Titling face: a typeface consisting of the uppercase only, usually designed for large-scale work (posters, signage).

Trade: commercially oriented typesetting and printing companies, generally distinct from state institutions (government printers), academic establishments or private enterprises.

Transitional: a section in the Vox/DIN/British Standards classification of type styles, denoting those typefaces produced in the pattern of the Romain du Roi.

Transitional serifs: generally thinner and more graceful than earlier serif forms, bracketed towards the stroke.

Truetype: Apple Computer’s rival format to the Adobe Type 1 standard, produced as a response to Adobe’s high licensing fees and obliging Adobe to publish the Type 1 standard in 1991 during the ‘font wars’ between Apple and Adobe. Truetype used an alternative Bezier description scheme called quadratic curves, but never achieved the market share of its rival, despite a distribution and licensing agreement between Apple and Microsoft.

Tuscan: heavily decorated ‘carnival’ style of Victorian lettering, often with bifurcated or ornamented serifs and stems.

Type 1: the first font format devised by Adobe uses a simplification of the Postscript language to describe character glyphs by use of mathematically defined outlines including cubic Bezier curves. An established industry standard for digital typesetting, the Postscript Type 1 font comes in three parts - the outline (printer) font file, the bitmap (screen) font file, and the Adobe font metrics (afm) file.

Type designer: one who designs letterforms and typefaces.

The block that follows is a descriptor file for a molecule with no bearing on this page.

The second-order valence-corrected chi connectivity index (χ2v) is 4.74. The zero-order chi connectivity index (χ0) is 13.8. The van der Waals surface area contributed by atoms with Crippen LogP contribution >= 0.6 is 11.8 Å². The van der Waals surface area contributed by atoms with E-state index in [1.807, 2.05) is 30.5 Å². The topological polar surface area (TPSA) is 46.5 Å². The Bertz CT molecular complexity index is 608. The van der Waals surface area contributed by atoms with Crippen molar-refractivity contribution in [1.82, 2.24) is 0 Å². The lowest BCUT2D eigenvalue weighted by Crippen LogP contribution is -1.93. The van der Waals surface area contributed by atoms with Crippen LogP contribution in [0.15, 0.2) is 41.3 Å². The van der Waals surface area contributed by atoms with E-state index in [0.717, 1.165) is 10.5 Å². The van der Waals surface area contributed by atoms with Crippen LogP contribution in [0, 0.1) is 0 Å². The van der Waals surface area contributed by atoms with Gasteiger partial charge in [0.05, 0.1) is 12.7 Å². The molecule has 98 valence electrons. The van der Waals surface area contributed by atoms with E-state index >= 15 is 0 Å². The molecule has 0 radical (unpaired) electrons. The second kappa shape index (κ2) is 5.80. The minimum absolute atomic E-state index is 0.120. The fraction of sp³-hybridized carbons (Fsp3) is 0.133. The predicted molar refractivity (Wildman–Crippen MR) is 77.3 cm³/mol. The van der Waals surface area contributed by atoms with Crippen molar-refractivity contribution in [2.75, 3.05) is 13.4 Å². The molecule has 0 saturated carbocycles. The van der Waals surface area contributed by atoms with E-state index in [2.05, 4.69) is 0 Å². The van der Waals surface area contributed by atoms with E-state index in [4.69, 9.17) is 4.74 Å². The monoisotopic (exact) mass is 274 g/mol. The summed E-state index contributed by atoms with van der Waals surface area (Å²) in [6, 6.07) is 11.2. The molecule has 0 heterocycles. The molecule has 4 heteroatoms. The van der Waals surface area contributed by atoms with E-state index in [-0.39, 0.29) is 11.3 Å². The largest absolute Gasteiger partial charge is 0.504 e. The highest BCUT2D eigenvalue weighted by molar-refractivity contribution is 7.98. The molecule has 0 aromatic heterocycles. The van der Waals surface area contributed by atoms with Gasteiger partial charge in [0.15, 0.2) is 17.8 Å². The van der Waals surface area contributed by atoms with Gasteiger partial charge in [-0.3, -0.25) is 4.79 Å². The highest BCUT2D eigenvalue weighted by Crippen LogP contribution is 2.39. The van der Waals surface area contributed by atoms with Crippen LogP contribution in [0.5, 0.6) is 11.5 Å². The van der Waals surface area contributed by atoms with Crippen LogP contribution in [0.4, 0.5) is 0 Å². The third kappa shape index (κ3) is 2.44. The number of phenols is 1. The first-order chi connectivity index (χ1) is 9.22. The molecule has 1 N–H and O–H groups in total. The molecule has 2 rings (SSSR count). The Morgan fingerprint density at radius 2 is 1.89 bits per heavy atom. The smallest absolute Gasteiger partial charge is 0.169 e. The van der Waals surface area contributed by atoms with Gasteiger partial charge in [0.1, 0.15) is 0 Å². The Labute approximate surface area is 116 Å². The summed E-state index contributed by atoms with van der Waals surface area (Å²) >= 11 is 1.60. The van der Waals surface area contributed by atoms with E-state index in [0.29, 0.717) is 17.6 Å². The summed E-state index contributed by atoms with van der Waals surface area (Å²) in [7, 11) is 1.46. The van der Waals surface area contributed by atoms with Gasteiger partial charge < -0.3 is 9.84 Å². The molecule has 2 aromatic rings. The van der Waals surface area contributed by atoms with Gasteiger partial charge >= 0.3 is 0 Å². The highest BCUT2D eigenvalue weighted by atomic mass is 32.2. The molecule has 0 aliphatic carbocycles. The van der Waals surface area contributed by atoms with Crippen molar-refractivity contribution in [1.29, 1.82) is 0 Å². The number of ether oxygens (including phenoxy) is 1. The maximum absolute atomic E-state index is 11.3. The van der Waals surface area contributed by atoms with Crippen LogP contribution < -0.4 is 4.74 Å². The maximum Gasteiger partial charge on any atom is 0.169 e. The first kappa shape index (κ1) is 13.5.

Type founder: one who casts type, the principal of a type foundry.

Type foundries: companies responsible for converting type designs into fonts of printable type and subsequently issuing printing typefaces to the general trade.

Type sizes: known by a variety of names until Fournier and Didot in the 18th century created standardisations, metal type is still measured in point sizes of the body on which it is cast, and this tradition continues (anachronistically) with digital type.

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Uncials: a monastic script composed of majuscules used between the 3rd and 13th centuries and surviving as a lettering style to the present day, distinguished by broad, rounded and flowing shapes.

Unicase: typeface composed of one set of characters that are identical in the upper and lower case.

Unserifed: sans serif, but in the sense of never having had serifs to begin with; some inscriptional typefaces from classical Greece and Rome are better called unserifed.

Uppercase: traditionally this was a compositors’ typecase in the upper position of the desk that held all of the uppercase letters for the font; now taken to mean the capital letters.

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Venetian: a section in the Vox/DIN/British Standards classification of type styles, denoting those typefaces produced in the pattern of the Venetian printing houses prior to Aldus Manutius, otherwise called Humanist.

Versals: illuminated capitals found in religious and devotional works, often highly decorated.

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Wedge serifs: angled in a straight line back towards the stroke.

Weight: thickness of the stroke of a letterform (heavier or bolder weights creating a denser, darker appearance when typeset), in ascending order; Light, Book, Medium, Semibold, Bold, Heavy, Black. Note that other terms may apply – such as regular, normal or roman for medium.

Wood: the earliest method of printing letters was an accompaniment to woodblock illustration printing; as recently as the 20th century some typefaces (notably Johnston’s Railway Sans) were still made out of wood, kept as individual masters for all reproductions of the typeface. The printing face of the wooden type was usually mechanically engraved out of a boxwood veneer which was then mounted on a cheaper or softer wooden body or block.

Woodblock: an early relief printing method, still employed for crafts and textile printing.

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x-height: the mean height of the lowercase alphabet from the baseline; height of letters without ascenders.